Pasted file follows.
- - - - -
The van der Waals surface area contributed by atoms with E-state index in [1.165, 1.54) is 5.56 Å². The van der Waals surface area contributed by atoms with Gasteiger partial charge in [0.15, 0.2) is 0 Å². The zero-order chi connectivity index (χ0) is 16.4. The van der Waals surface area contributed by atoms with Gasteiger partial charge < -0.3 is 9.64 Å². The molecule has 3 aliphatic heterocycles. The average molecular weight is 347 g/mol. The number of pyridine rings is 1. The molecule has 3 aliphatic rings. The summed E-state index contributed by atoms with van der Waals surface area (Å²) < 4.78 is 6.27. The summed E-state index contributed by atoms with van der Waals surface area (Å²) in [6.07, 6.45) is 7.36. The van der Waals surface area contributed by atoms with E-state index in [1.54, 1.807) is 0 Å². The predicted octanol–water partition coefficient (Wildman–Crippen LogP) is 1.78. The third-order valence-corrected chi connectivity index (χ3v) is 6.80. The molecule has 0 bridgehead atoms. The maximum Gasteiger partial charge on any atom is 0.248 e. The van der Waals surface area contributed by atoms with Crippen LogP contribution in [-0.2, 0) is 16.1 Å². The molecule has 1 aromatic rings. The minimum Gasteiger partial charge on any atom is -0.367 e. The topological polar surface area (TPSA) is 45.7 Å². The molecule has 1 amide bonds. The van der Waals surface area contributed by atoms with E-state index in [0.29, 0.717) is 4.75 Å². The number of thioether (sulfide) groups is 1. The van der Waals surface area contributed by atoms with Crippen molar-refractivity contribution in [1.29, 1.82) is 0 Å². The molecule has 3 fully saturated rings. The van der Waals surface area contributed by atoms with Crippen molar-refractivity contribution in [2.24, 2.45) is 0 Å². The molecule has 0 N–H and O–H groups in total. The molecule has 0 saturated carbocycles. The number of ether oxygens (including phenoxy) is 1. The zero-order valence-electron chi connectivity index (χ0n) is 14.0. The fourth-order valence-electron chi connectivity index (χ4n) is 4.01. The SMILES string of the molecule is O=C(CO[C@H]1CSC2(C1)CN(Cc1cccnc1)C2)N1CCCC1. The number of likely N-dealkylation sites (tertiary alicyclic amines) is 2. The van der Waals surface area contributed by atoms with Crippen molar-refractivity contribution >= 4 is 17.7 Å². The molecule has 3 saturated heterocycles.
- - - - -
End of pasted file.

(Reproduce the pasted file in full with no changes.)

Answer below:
The van der Waals surface area contributed by atoms with E-state index in [1.165, 1.54) is 5.56 Å². The van der Waals surface area contributed by atoms with Gasteiger partial charge in [0.15, 0.2) is 0 Å². The zero-order chi connectivity index (χ0) is 16.4. The van der Waals surface area contributed by atoms with Gasteiger partial charge < -0.3 is 9.64 Å². The molecule has 3 aliphatic heterocycles. The average molecular weight is 347 g/mol. The number of pyridine rings is 1. The molecule has 3 aliphatic rings. The summed E-state index contributed by atoms with van der Waals surface area (Å²) < 4.78 is 6.27. The summed E-state index contributed by atoms with van der Waals surface area (Å²) in [6.07, 6.45) is 7.36. The van der Waals surface area contributed by atoms with E-state index in [1.54, 1.807) is 0 Å². The predicted octanol–water partition coefficient (Wildman–Crippen LogP) is 1.78. The third-order valence-corrected chi connectivity index (χ3v) is 6.80. The molecule has 0 bridgehead atoms. The maximum Gasteiger partial charge on any atom is 0.248 e. The van der Waals surface area contributed by atoms with Crippen LogP contribution in [-0.2, 0) is 16.1 Å². The molecule has 1 aromatic rings. The minimum Gasteiger partial charge on any atom is -0.367 e. The topological polar surface area (TPSA) is 45.7 Å². The molecule has 1 amide bonds. The van der Waals surface area contributed by atoms with E-state index in [0.29, 0.717) is 4.75 Å². The number of thioether (sulfide) groups is 1. The van der Waals surface area contributed by atoms with Crippen molar-refractivity contribution in [1.29, 1.82) is 0 Å². The molecule has 3 fully saturated rings. The van der Waals surface area contributed by atoms with Crippen molar-refractivity contribution in [2.24, 2.45) is 0 Å². The molecule has 0 N–H and O–H groups in total. The molecule has 0 saturated carbocycles. The number of ether oxygens (including phenoxy) is 1. The zero-order valence-electron chi connectivity index (χ0n) is 14.0. The fourth-order valence-electron chi connectivity index (χ4n) is 4.01. The SMILES string of the molecule is O=C(CO[C@H]1CSC2(C1)CN(Cc1cccnc1)C2)N1CCCC1. The number of likely N-dealkylation sites (tertiary alicyclic amines) is 2. The van der Waals surface area contributed by atoms with Crippen molar-refractivity contribution >= 4 is 17.7 Å². The molecule has 3 saturated heterocycles.